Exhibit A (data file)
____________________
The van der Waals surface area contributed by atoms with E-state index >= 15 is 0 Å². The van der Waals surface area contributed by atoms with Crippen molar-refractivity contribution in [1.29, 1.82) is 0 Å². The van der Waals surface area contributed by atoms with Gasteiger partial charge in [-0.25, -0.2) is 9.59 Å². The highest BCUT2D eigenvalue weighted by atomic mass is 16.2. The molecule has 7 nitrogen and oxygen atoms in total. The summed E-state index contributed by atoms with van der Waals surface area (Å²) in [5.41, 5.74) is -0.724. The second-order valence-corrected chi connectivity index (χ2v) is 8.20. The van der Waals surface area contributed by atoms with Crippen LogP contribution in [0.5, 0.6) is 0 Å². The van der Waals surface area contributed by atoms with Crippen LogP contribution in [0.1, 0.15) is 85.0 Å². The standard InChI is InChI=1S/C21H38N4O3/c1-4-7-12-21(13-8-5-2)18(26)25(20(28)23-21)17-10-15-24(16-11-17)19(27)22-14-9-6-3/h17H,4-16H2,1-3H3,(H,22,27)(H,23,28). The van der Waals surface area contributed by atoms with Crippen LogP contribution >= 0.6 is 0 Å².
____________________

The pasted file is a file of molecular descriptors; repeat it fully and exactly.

The van der Waals surface area contributed by atoms with E-state index >= 15 is 0 Å². The van der Waals surface area contributed by atoms with Crippen molar-refractivity contribution in [1.29, 1.82) is 0 Å². The van der Waals surface area contributed by atoms with Gasteiger partial charge in [-0.25, -0.2) is 9.59 Å². The highest BCUT2D eigenvalue weighted by atomic mass is 16.2. The molecule has 7 nitrogen and oxygen atoms in total. The summed E-state index contributed by atoms with van der Waals surface area (Å²) in [5.41, 5.74) is -0.724. The second-order valence-corrected chi connectivity index (χ2v) is 8.20. The van der Waals surface area contributed by atoms with Crippen LogP contribution in [0.5, 0.6) is 0 Å². The van der Waals surface area contributed by atoms with Crippen LogP contribution in [0.1, 0.15) is 85.0 Å². The standard InChI is InChI=1S/C21H38N4O3/c1-4-7-12-21(13-8-5-2)18(26)25(20(28)23-21)17-10-15-24(16-11-17)19(27)22-14-9-6-3/h17H,4-16H2,1-3H3,(H,22,27)(H,23,28). The van der Waals surface area contributed by atoms with Crippen LogP contribution >= 0.6 is 0 Å².